The ancient poem about the seacoast by a Punic or Greek author from the sixth century bce, Ora Maritima, which inspired Rufus Festus Avienus in the fourth century ce, mentions a series of sacred places located in Tartessos. As happened later with Punic and Iberian deities, the poem translates, through the process the Romans called interpretatio, the name of the Tartessian or Phoenician gods into those of their Roman or Greek counterparts, or into Greek and Roman deities that fulfilled similar functions to them, such as Herakles, Venus, or Saturn.
Religion of the Iberian Peoples
After the late sixth century bce,the Iberian culture was influenced by the contacts between the peoples of the south and east of the peninsula (living between the Huelva estuary and the Rodanus in France) and the Greek and Punic colonizers. After the late third century bce those contacts included the Romans. The study of Iberian cultural spaces and necropolises has increased among modern scholars.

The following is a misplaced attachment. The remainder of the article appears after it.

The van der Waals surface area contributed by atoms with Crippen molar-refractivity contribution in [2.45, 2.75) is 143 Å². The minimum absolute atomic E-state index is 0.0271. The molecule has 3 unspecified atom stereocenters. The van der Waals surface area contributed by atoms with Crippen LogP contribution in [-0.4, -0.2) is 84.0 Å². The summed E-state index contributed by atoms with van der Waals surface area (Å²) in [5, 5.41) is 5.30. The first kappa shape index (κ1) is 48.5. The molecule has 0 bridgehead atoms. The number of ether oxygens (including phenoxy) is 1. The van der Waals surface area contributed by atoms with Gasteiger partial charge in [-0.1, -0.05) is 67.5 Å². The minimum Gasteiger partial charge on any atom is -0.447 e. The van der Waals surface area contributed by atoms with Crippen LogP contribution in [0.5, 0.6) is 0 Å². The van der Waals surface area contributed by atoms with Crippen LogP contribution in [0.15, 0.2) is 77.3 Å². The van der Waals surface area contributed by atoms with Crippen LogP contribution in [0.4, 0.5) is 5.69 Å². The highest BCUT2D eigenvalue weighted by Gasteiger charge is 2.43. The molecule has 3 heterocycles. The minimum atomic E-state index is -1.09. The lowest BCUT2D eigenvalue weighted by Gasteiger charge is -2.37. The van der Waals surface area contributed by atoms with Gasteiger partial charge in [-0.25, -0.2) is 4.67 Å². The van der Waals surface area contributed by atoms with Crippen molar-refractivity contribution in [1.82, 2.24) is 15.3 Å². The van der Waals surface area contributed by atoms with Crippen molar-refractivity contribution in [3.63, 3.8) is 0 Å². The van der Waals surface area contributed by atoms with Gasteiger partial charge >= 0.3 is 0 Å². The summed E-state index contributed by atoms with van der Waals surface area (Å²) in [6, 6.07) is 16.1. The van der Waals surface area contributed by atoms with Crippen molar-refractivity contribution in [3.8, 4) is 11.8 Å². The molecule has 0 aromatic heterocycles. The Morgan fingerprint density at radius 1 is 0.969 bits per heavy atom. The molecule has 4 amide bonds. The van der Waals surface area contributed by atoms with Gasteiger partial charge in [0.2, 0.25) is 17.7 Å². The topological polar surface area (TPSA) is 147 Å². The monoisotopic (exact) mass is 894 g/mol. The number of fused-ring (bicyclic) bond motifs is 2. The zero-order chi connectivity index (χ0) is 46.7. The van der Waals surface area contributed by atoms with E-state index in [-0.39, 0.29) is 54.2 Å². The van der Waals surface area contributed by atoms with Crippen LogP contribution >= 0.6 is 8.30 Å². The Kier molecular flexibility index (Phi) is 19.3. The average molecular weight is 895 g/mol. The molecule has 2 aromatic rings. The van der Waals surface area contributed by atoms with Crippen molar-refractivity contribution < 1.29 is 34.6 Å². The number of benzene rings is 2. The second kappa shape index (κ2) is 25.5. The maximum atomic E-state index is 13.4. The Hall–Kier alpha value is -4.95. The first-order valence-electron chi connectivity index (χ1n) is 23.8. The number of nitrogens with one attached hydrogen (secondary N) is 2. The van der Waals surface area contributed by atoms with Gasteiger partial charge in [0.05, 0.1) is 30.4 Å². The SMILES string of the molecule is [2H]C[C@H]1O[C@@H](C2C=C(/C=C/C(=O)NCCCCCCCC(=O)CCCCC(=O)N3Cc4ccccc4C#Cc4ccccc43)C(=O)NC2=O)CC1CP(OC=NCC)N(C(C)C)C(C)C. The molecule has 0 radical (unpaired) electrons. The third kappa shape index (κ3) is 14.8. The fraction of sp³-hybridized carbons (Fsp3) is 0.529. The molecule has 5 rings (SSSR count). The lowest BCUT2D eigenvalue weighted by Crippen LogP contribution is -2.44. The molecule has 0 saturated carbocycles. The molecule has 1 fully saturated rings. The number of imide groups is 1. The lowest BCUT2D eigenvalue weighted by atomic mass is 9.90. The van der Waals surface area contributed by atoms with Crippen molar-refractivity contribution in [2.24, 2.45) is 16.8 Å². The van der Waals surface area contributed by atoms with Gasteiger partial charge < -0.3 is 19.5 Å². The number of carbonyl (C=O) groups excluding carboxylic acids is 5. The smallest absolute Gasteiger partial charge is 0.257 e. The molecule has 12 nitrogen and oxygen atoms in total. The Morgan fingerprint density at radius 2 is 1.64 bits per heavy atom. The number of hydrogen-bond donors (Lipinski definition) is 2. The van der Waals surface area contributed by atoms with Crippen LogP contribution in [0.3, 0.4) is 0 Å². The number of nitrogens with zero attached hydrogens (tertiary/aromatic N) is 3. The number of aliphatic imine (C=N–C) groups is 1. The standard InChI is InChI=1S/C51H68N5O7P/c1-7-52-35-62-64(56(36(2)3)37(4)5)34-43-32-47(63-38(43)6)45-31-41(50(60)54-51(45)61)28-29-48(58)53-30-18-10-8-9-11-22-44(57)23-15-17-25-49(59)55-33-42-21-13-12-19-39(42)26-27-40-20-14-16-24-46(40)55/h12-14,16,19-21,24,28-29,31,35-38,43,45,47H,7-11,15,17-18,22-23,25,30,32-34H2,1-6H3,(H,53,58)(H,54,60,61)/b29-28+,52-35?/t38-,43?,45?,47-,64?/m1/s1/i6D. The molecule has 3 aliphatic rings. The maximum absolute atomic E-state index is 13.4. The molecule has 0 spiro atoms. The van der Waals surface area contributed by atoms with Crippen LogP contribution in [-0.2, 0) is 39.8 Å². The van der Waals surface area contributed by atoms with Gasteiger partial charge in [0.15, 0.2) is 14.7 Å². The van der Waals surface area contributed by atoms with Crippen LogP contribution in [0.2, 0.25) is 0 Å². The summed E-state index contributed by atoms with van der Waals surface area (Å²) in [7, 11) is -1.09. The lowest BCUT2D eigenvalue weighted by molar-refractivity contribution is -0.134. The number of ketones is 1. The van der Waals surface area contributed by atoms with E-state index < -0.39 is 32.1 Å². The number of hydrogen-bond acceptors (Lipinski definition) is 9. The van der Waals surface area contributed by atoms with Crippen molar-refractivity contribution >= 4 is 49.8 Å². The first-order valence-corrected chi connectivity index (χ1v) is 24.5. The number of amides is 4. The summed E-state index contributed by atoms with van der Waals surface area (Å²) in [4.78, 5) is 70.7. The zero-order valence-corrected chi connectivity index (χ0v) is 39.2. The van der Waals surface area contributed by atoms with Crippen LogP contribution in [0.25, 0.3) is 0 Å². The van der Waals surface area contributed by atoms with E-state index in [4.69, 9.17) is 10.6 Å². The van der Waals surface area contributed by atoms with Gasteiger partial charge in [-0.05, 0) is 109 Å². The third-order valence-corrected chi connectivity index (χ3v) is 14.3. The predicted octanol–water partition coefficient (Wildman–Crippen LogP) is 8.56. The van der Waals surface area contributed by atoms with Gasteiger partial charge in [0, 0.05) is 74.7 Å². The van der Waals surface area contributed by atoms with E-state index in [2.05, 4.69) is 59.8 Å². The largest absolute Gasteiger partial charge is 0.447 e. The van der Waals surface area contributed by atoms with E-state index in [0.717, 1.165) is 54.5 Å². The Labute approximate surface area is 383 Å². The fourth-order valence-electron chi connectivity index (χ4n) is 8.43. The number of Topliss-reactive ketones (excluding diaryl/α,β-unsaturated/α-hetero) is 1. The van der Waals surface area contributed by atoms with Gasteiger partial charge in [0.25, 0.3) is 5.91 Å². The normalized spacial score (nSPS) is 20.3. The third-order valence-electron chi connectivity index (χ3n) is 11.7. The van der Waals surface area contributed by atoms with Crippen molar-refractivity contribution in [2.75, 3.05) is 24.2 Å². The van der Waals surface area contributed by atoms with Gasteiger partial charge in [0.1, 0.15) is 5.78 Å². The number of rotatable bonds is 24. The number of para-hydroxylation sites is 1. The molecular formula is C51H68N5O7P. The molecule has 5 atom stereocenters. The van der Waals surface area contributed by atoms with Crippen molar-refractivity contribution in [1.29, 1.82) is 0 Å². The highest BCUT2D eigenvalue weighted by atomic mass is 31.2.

Following the decline of the Tartessian world, monumental funerary complexes confirm the existence of an aristocratic power. The complex of Pozo Moro (Albacete), shaped like a tower and dated to around 500 bce, is reminiscent of Eastern monuments, such as Amrit or the tomb of Cyrus the Great, and neo-Hittite models in its art. The monument displays extraordinary iconography—the scene of a sacrificial banquet with a human victim and an animal one and a hero carrying the tree of fertility and uniting in hierogamy with a goddess. Perhaps it is a depiction of a mythical tale of origin or an exaltation of the heroic deeds of the dynasty's ancestors or the ruling elite. By the first half of the fifth century bce another imposing funeral complex was built in Cerrillo Blanco within the municipality Porcuna (Jaén) that depicts as a central element a hero's struggle with a lion or gryph (which has such well-known parallels as the stories of Dumuzi, Sargon the First, and Melqart or Herakles). It also shows combat between armed warriors.